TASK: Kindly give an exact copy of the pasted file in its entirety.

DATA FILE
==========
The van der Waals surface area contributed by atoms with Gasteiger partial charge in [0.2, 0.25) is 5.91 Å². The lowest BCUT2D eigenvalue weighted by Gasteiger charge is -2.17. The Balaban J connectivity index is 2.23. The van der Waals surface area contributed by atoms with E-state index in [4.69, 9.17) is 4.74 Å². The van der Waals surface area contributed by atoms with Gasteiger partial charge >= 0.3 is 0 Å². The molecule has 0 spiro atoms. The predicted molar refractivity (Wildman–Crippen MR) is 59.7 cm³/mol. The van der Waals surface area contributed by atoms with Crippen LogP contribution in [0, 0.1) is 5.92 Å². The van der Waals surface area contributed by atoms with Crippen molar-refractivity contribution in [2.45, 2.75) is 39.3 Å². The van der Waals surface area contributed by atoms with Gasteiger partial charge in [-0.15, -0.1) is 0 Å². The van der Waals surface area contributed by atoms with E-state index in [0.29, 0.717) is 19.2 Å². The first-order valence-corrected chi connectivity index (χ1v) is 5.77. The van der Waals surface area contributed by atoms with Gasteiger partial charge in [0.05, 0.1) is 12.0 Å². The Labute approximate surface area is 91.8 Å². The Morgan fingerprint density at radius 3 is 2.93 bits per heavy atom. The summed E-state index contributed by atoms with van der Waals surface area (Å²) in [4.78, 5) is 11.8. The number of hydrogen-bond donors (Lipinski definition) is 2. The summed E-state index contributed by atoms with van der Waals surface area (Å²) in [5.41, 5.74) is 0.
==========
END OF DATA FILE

The van der Waals surface area contributed by atoms with Gasteiger partial charge in [0.2, 0.25) is 5.91 Å². The lowest BCUT2D eigenvalue weighted by Gasteiger charge is -2.17. The Balaban J connectivity index is 2.23. The van der Waals surface area contributed by atoms with E-state index in [4.69, 9.17) is 4.74 Å². The van der Waals surface area contributed by atoms with Gasteiger partial charge >= 0.3 is 0 Å². The molecule has 0 spiro atoms. The predicted molar refractivity (Wildman–Crippen MR) is 59.7 cm³/mol. The van der Waals surface area contributed by atoms with Crippen LogP contribution in [0, 0.1) is 5.92 Å². The van der Waals surface area contributed by atoms with Crippen molar-refractivity contribution in [2.45, 2.75) is 39.3 Å². The van der Waals surface area contributed by atoms with Gasteiger partial charge in [-0.15, -0.1) is 0 Å². The van der Waals surface area contributed by atoms with E-state index in [0.29, 0.717) is 19.2 Å². The first-order valence-corrected chi connectivity index (χ1v) is 5.77. The van der Waals surface area contributed by atoms with Gasteiger partial charge in [0.05, 0.1) is 12.0 Å². The Labute approximate surface area is 91.8 Å². The Morgan fingerprint density at radius 3 is 2.93 bits per heavy atom. The summed E-state index contributed by atoms with van der Waals surface area (Å²) in [4.78, 5) is 11.8. The number of hydrogen-bond donors (Lipinski definition) is 2. The summed E-state index contributed by atoms with van der Waals surface area (Å²) in [5.41, 5.74) is 0.